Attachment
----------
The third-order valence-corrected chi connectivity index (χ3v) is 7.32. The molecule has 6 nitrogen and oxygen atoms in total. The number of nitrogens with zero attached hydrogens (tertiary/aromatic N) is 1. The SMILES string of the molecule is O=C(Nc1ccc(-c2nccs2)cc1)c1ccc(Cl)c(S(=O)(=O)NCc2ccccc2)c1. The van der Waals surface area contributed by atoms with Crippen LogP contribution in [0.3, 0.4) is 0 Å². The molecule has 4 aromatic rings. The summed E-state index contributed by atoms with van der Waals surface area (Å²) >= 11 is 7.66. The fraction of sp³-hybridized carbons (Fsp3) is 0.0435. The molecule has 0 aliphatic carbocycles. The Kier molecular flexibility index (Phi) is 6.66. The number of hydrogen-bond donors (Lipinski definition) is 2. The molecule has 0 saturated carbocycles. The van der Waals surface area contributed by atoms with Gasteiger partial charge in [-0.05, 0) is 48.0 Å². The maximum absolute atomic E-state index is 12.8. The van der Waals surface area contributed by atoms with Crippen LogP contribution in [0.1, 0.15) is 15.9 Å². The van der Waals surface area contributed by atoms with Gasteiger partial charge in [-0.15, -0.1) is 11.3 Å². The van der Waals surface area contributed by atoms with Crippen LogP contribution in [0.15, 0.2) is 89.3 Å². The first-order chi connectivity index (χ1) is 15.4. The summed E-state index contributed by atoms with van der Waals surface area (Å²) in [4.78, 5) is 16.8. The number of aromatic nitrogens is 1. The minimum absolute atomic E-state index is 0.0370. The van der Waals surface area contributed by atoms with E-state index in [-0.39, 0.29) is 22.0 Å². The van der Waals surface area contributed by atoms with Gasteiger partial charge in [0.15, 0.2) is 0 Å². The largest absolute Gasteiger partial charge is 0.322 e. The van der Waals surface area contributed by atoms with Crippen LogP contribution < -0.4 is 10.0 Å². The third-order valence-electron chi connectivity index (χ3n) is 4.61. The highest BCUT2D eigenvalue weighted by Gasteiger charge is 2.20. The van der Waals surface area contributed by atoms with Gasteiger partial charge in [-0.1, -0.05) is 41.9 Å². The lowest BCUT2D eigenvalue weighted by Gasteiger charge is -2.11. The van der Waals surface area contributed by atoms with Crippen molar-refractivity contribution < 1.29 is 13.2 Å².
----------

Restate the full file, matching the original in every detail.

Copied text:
The third-order valence-corrected chi connectivity index (χ3v) is 7.32. The molecule has 6 nitrogen and oxygen atoms in total. The number of nitrogens with zero attached hydrogens (tertiary/aromatic N) is 1. The SMILES string of the molecule is O=C(Nc1ccc(-c2nccs2)cc1)c1ccc(Cl)c(S(=O)(=O)NCc2ccccc2)c1. The van der Waals surface area contributed by atoms with Crippen LogP contribution in [0.3, 0.4) is 0 Å². The molecule has 4 aromatic rings. The summed E-state index contributed by atoms with van der Waals surface area (Å²) >= 11 is 7.66. The fraction of sp³-hybridized carbons (Fsp3) is 0.0435. The molecule has 0 aliphatic carbocycles. The Kier molecular flexibility index (Phi) is 6.66. The number of hydrogen-bond donors (Lipinski definition) is 2. The molecule has 0 saturated carbocycles. The van der Waals surface area contributed by atoms with Gasteiger partial charge in [-0.05, 0) is 48.0 Å². The maximum absolute atomic E-state index is 12.8. The van der Waals surface area contributed by atoms with Crippen LogP contribution in [0.1, 0.15) is 15.9 Å². The van der Waals surface area contributed by atoms with Gasteiger partial charge in [-0.15, -0.1) is 11.3 Å². The van der Waals surface area contributed by atoms with Crippen LogP contribution in [0.15, 0.2) is 89.3 Å². The first-order chi connectivity index (χ1) is 15.4. The summed E-state index contributed by atoms with van der Waals surface area (Å²) in [4.78, 5) is 16.8. The number of aromatic nitrogens is 1. The minimum absolute atomic E-state index is 0.0370. The van der Waals surface area contributed by atoms with E-state index in [-0.39, 0.29) is 22.0 Å². The van der Waals surface area contributed by atoms with Gasteiger partial charge in [0.15, 0.2) is 0 Å². The largest absolute Gasteiger partial charge is 0.322 e. The van der Waals surface area contributed by atoms with Crippen LogP contribution < -0.4 is 10.0 Å². The third-order valence-electron chi connectivity index (χ3n) is 4.61. The highest BCUT2D eigenvalue weighted by Gasteiger charge is 2.20. The van der Waals surface area contributed by atoms with Gasteiger partial charge in [-0.1, -0.05) is 41.9 Å². The lowest BCUT2D eigenvalue weighted by Gasteiger charge is -2.11. The van der Waals surface area contributed by atoms with Crippen molar-refractivity contribution < 1.29 is 13.2 Å².